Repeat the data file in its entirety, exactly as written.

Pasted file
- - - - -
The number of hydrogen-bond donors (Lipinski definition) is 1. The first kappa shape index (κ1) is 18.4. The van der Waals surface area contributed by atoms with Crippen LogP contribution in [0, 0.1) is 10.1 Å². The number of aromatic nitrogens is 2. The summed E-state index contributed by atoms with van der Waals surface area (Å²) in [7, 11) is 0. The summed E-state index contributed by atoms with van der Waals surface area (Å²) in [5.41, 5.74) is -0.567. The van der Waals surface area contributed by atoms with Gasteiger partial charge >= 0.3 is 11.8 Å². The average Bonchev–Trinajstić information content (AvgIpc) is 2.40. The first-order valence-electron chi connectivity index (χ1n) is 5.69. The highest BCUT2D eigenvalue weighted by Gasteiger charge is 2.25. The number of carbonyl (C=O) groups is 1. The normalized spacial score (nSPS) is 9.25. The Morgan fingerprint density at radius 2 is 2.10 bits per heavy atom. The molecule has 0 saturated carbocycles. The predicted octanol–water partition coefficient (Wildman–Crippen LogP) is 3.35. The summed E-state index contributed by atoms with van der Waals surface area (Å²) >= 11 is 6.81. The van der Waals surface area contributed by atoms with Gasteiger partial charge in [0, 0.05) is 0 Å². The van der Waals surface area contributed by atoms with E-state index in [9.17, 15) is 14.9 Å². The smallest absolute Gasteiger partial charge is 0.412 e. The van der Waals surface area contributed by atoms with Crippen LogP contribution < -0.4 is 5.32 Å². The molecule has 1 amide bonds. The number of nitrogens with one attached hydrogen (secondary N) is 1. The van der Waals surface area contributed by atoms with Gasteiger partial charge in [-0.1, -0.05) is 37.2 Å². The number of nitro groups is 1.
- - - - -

The number of hydrogen-bond donors (Lipinski definition) is 1. The first kappa shape index (κ1) is 18.4. The van der Waals surface area contributed by atoms with Crippen LogP contribution in [0, 0.1) is 10.1 Å². The number of aromatic nitrogens is 2. The summed E-state index contributed by atoms with van der Waals surface area (Å²) in [7, 11) is 0. The summed E-state index contributed by atoms with van der Waals surface area (Å²) in [5.41, 5.74) is -0.567. The van der Waals surface area contributed by atoms with Gasteiger partial charge >= 0.3 is 11.8 Å². The average Bonchev–Trinajstić information content (AvgIpc) is 2.40. The first-order valence-electron chi connectivity index (χ1n) is 5.69. The highest BCUT2D eigenvalue weighted by Gasteiger charge is 2.25. The number of carbonyl (C=O) groups is 1. The normalized spacial score (nSPS) is 9.25. The Morgan fingerprint density at radius 2 is 2.10 bits per heavy atom. The molecule has 0 saturated carbocycles. The predicted octanol–water partition coefficient (Wildman–Crippen LogP) is 3.35. The summed E-state index contributed by atoms with van der Waals surface area (Å²) >= 11 is 6.81. The van der Waals surface area contributed by atoms with Gasteiger partial charge in [0, 0.05) is 0 Å². The van der Waals surface area contributed by atoms with E-state index in [9.17, 15) is 14.9 Å². The smallest absolute Gasteiger partial charge is 0.412 e. The van der Waals surface area contributed by atoms with Crippen LogP contribution < -0.4 is 5.32 Å². The molecule has 1 amide bonds. The number of nitrogens with one attached hydrogen (secondary N) is 1. The van der Waals surface area contributed by atoms with Gasteiger partial charge in [-0.1, -0.05) is 37.2 Å². The number of nitro groups is 1.